INTRODUCTION xix

general elliptic curves have an automorphism group of order two, and there are two

special curves with automorphism groups of orders four and six. That picture needs

to be modified when dealing with small primes. At the prime p = 3 (respectively

p = 2), there is only one special ‘orbifold point’, and the automorphism group of

the corresponding elliptic curve has order 12 (respectively 24). The automorphism

group of that curve is given by Z/4 Z/3 at the prime 3, and by Z/3 Q8 (also

known as the binary tetrahedral group) at the prime 2.

In characteristic p, there is an important dichotomy between ordinary and

supersingular elliptic curves. An elliptic curve C is ordinary if its group of p-

torsion points has p connected components, and supersingular if the group of p-

torsion points is connected. This dichotomy is also reflected in the structure of the

multiplication-by-p map, which is purely inseparable in the supersingular case, and

the composite of an inseparable map with a degree p covering in the case of an

ordinary elliptic curve. The supersingular elliptic curves form a zero-dimensional

substack of (Mell )Fp —the stack of elliptic curves in characteristic p—whose car-

dinality grows roughly linearly in p. If one counts supersingular curves with a

multiplicity equal to the inverse of the order of their automorphism group, then

there are exactly (p − 1)/24 of them.

The stratification of (Mell )Fp into ordinary and supersingular elliptic curves is

intimately connected to the stratification of the moduli stack of formal groups by

the height of the formal group. A formal group has height n if the first non-zero

coeﬃcient of the multiplication-by-p map is that of

xpn

. The ordinary elliptic curves

are the ones whose associated formal group has height 1, and the supersingular

elliptic curves are the ones whose associated formal group has height 2. Higher

heights cannot occur among elliptic curves.

Chapter 4: The Landweber exact functor theorem. The next main re-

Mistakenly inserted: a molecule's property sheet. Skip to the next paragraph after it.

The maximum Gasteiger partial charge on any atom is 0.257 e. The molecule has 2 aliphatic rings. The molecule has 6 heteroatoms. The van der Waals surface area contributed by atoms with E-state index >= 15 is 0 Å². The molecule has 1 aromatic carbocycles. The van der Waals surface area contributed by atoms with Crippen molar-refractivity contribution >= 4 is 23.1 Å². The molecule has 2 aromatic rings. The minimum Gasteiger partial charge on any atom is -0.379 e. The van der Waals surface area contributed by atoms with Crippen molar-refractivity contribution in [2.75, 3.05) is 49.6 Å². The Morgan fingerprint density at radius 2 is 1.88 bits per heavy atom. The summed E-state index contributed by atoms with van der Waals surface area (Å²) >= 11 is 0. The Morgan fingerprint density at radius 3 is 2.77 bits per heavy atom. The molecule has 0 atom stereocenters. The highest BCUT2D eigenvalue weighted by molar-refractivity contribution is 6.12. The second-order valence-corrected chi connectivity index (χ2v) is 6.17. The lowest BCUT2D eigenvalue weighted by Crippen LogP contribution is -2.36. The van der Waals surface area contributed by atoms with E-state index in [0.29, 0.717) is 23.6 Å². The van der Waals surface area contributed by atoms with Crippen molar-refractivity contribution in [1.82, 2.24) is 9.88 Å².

sult is that there this a presheaf Ell of homology theories on the (aﬃnes of the)

flat site of the moduli stack of elliptic curves—the category whose objects are flat

maps Spec(R) → Mell . That presheaf is defined as follows. Given an elliptic curve

C over a ring R, classified by a flat map Spec(R) → Mell , the associated formal

group C corresponds to a map MP0 → R, where MP∗ =

n∈Z

MU∗+2n is the

periodic version of complex cobordism. EllC is then defined by

EllC(X)

:= MP∗(X) ⊗

MP0

R.

We claim that for every elliptic curve C whose classifying map Spec(R) → Mell

is flat, the functor

EllC

is a homology theory, i.e., satisfies the exactness axiom.

An example of an elliptic curve whose classifying map is flat, and which therefore

admits an associated elliptic homology theory, is the universal smooth Weierstrass

curve.

The proof of this claim is a combination of several ingredients. The main

one is the Landweber exact functor theorem, which provides an algebraic criterion

(Landweber exactness, which is weaker than flatness) on a ring map MP0 → R,

that ensures the functor X → MP∗(X) ⊗MP0 R satisfies exactness. The other

ingredients, due to Hopkins and Miller, relate the geometry of Mell and MFG to

the Landweber exactness criterion. These results are the following: (1) A formal

group law MP0 → R over R is Landweber exact if and only if the corresponding

map Spec(R) → MFG is flat; together with Landweber exactness, this gives a